Summer of 85 is now showing in Cinemas nationwide and on Curzon Home Cinema
Benjamin Disraeli once said, “The magic of our first love is our ignorance that it can never end”. And anyone looking back on those first intense feelings, wrapped in a shield of invulnerability, could hardly disagree. With youth itself surrounded by an impenetrable bubble of hope, freedom and desire. The effect of our first uncontrollable need for another laced with envy, sex, jealously and joy. But, as any world-weary adult will tell you, those first feelings of love rarely find longevity, as the realities of life burst the bubble of hope. But, what if you never have the time for those realities to dawn; your first love swept away in an instant? And what if that first love is not only your world but also the spark that lights your emerging sexuality?
These themes find a powerful and beautiful voice in François Ozon’s Summer of 85. His film buzzing with the electricity of first love, the confusion of attraction and the explosion of emerging sexuality. While at the same time, exploring the moment the fragility of life bursts the bubble of youthful hope and desire.
Based on the British 1982 novel Dance on My Grave by Aidan Chambers. François Ozon transports the story to Northern France where 16-year-old Alex (Félix Lefebvre) sits in the no-mans-land between school ending and life starting. His own needs and desires wrapped in an unavoidable decision to either remain in school or join his father in the dockyards. The brief respite of a long hot summer, invaded by doubts about his future path. While at the same time, he questions life and mortality in an ocean of hormones and emotion.
However, on a leisurely, solo trip out to sea on his friend’s small boat, Alex capsizes in a freak and sudden storm. His saviour, David (Benjamin Voisin); an enigmatic and charming 18-year-old, who quickly plucks him from the sea. Taking Alex back to his home for fresh clothes and a warm bath, run by his doting mum (Valeria Bruni Tedeschi). With Alex finding himself captivated, intrigued and excited by David’s charisma and energy. His admiration for the boy, quickly leading to a new, and intense friendship, that soon develops into something far more intoxicating. The freedom, joy and fear of his emerging sexuality finding release in the arms of his first true love.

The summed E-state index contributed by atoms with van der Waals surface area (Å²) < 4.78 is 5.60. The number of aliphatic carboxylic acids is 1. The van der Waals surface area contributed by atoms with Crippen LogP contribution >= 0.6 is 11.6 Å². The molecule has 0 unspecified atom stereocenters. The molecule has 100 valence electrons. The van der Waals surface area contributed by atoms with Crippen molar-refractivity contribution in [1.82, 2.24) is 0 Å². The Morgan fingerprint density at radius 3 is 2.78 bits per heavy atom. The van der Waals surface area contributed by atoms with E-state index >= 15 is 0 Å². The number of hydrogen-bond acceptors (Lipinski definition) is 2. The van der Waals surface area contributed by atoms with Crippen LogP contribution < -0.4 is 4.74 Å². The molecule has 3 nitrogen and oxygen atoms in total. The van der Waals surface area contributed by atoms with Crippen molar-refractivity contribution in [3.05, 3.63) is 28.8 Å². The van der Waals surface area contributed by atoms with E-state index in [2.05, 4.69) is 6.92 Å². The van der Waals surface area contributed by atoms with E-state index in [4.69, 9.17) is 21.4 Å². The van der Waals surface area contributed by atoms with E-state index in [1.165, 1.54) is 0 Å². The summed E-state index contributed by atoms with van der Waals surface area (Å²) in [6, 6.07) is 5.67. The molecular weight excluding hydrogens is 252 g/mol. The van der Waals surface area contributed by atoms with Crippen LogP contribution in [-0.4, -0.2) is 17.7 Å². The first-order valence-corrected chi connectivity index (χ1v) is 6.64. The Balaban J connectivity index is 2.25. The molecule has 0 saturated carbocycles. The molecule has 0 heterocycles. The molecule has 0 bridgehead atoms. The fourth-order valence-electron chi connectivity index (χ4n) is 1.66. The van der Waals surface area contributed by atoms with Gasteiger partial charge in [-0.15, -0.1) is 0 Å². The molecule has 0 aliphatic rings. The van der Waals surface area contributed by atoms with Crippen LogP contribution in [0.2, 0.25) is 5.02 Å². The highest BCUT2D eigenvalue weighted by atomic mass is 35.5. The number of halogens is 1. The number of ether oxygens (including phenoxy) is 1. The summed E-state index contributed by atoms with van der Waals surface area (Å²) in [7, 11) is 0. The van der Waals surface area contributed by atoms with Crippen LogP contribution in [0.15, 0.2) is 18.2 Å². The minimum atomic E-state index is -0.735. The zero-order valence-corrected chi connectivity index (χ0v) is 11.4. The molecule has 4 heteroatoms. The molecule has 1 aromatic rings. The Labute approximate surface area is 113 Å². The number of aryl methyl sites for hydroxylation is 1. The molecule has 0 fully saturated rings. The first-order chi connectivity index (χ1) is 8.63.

At this point, you may be thinking Summer of 85 is yet another ‘coming of age’ love story. However, from the outset, François Ozon points to something darker. In a film that echoes with the complexity of Christophe Charrier’s, I Am Jonas. With the films opening scenes showing Alex bound in handcuffs, awaiting trial; his first love, laying in a cold and dark grave. With the story that follows reflecting Alex’s memories of an intoxicating, yet devastating summer of love.
These similarities with I Am Jonas, thread through Summer of 85; the first sparks of love surrounded by the embers of unseen tragedy. With the events leading to Alex’s court case only revealed towards the end of the film. The resulting picture delving into the pain of separation, the unbridled joy of first love and uncontrollable anger of adolescent grief. And it’s here where the performance of Félix Lefebvre is nothing short of exceptional. His wide-eyed portrayal of first love, laced with the innocence and expectation of teenage life. While his need for acceptance and belonging as he embraces his sexuality for the first time is portrayed with stunning clarity and depth.
Shot on 16mm film, each moment between Alex and David is framed with the vibrant colours of summer. The secretive nature of their intense affair brought to life through kisses stolen in a moment of adrenaline-fuelled risk, and backroom fumbles when nobody is watching. The secrecy of their physical and emotional connection, reflecting the experience of many gay and lesbian teens as they enter their first relationships. But, the intensity and heat of their love are also rooted in Alex’s memories as our narrator. With the reality of his bond with David held in a haze of rose-tinted wonder. The joy of teenage love sitting in the individual creation of perfection, rather than the reality of experience.
Meanwhile, the darkness at the heart of the film is also held firmly in the emotional prism of adolescence. With the intensity of Alex’s grief and loss bound up in the confusion and turmoil of youth. While at the same time, the secrecy of his relationship with David burns away at his ability to speak freely of his pain. His mother and father perplexed by his silence as the court case draws near. Neither of them knowing that his story will also lead to his ‘coming out’. His only confidant and support, a teacher who encourages him to write his story rather than speak it.
In its sun-drenched reflection of first love, Summer of 85 is bound to draw comparisons to Call Me By Your Name. However, Summer of 85 could not be more different, in both style and delivery; opting for a far more commercial structure and tone. The resulting picture, joyously creating its own unique portrait of 1980s gay teen life. Reflecting a decade where the spectre of AIDS haunted the coming out journey for young men, the very concepts of first love shrouded in a cloak of fear. And maybe it’s here where Summer of 85 truly excels. Its delicate yet powerful commentary on the emotional constraints of 80s gay youth surrounded by a growing need for expression. In a film that shines with impressive performances, earning its place as one of the standout LGBTQ dramas of the year.
Director: François Ozon